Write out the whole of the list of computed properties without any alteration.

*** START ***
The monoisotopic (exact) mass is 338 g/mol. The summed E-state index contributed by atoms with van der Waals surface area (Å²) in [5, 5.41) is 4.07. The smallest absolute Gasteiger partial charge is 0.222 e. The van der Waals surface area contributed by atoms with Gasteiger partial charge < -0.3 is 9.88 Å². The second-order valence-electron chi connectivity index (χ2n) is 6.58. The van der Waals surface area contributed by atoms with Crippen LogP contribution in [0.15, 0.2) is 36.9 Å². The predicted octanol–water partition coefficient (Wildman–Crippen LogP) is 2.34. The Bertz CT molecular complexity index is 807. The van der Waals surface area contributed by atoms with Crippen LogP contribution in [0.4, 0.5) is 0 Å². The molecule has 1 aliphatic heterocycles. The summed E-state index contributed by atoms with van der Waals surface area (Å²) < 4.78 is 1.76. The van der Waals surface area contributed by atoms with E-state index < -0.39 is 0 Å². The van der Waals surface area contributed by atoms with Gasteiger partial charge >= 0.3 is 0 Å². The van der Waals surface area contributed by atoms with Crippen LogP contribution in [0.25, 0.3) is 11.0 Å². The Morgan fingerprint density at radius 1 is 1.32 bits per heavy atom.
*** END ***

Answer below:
The monoisotopic (exact) mass is 338 g/mol. The summed E-state index contributed by atoms with van der Waals surface area (Å²) in [5, 5.41) is 4.07. The smallest absolute Gasteiger partial charge is 0.222 e. The van der Waals surface area contributed by atoms with Gasteiger partial charge < -0.3 is 9.88 Å². The second-order valence-electron chi connectivity index (χ2n) is 6.58. The van der Waals surface area contributed by atoms with Crippen LogP contribution in [0.15, 0.2) is 36.9 Å². The predicted octanol–water partition coefficient (Wildman–Crippen LogP) is 2.34. The Bertz CT molecular complexity index is 807. The van der Waals surface area contributed by atoms with Crippen LogP contribution in [0.4, 0.5) is 0 Å². The molecule has 1 aliphatic heterocycles. The summed E-state index contributed by atoms with van der Waals surface area (Å²) < 4.78 is 1.76. The van der Waals surface area contributed by atoms with E-state index < -0.39 is 0 Å². The van der Waals surface area contributed by atoms with Gasteiger partial charge >= 0.3 is 0 Å². The van der Waals surface area contributed by atoms with Crippen LogP contribution in [0.25, 0.3) is 11.0 Å². The Morgan fingerprint density at radius 1 is 1.32 bits per heavy atom.